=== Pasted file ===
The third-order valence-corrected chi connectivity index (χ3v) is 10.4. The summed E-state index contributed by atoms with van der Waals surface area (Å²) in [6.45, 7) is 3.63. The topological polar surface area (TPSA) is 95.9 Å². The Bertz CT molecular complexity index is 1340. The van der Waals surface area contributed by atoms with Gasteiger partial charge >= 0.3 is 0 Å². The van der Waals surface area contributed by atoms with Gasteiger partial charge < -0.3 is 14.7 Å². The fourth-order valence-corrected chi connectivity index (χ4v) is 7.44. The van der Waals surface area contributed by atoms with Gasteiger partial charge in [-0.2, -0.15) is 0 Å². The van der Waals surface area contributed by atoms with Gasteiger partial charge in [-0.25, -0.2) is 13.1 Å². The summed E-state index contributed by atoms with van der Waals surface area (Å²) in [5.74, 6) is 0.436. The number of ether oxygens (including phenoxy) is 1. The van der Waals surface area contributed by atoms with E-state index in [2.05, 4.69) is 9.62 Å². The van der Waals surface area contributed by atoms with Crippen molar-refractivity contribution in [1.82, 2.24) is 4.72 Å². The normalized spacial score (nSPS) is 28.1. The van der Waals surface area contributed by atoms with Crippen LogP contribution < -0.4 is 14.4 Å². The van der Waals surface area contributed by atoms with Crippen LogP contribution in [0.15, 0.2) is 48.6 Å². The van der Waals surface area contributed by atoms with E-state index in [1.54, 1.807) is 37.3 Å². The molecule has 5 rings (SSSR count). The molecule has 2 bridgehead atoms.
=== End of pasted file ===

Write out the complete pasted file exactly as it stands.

The third-order valence-corrected chi connectivity index (χ3v) is 10.4. The summed E-state index contributed by atoms with van der Waals surface area (Å²) in [6.45, 7) is 3.63. The topological polar surface area (TPSA) is 95.9 Å². The Bertz CT molecular complexity index is 1340. The van der Waals surface area contributed by atoms with Gasteiger partial charge >= 0.3 is 0 Å². The van der Waals surface area contributed by atoms with Gasteiger partial charge < -0.3 is 14.7 Å². The fourth-order valence-corrected chi connectivity index (χ4v) is 7.44. The van der Waals surface area contributed by atoms with Gasteiger partial charge in [-0.2, -0.15) is 0 Å². The van der Waals surface area contributed by atoms with Gasteiger partial charge in [-0.25, -0.2) is 13.1 Å². The summed E-state index contributed by atoms with van der Waals surface area (Å²) in [5.74, 6) is 0.436. The number of ether oxygens (including phenoxy) is 1. The van der Waals surface area contributed by atoms with E-state index in [2.05, 4.69) is 9.62 Å². The van der Waals surface area contributed by atoms with Crippen molar-refractivity contribution in [1.82, 2.24) is 4.72 Å². The normalized spacial score (nSPS) is 28.1. The van der Waals surface area contributed by atoms with Crippen LogP contribution < -0.4 is 14.4 Å². The van der Waals surface area contributed by atoms with Crippen LogP contribution in [0.15, 0.2) is 48.6 Å². The van der Waals surface area contributed by atoms with E-state index in [1.54, 1.807) is 37.3 Å². The molecule has 5 rings (SSSR count). The molecule has 2 bridgehead atoms.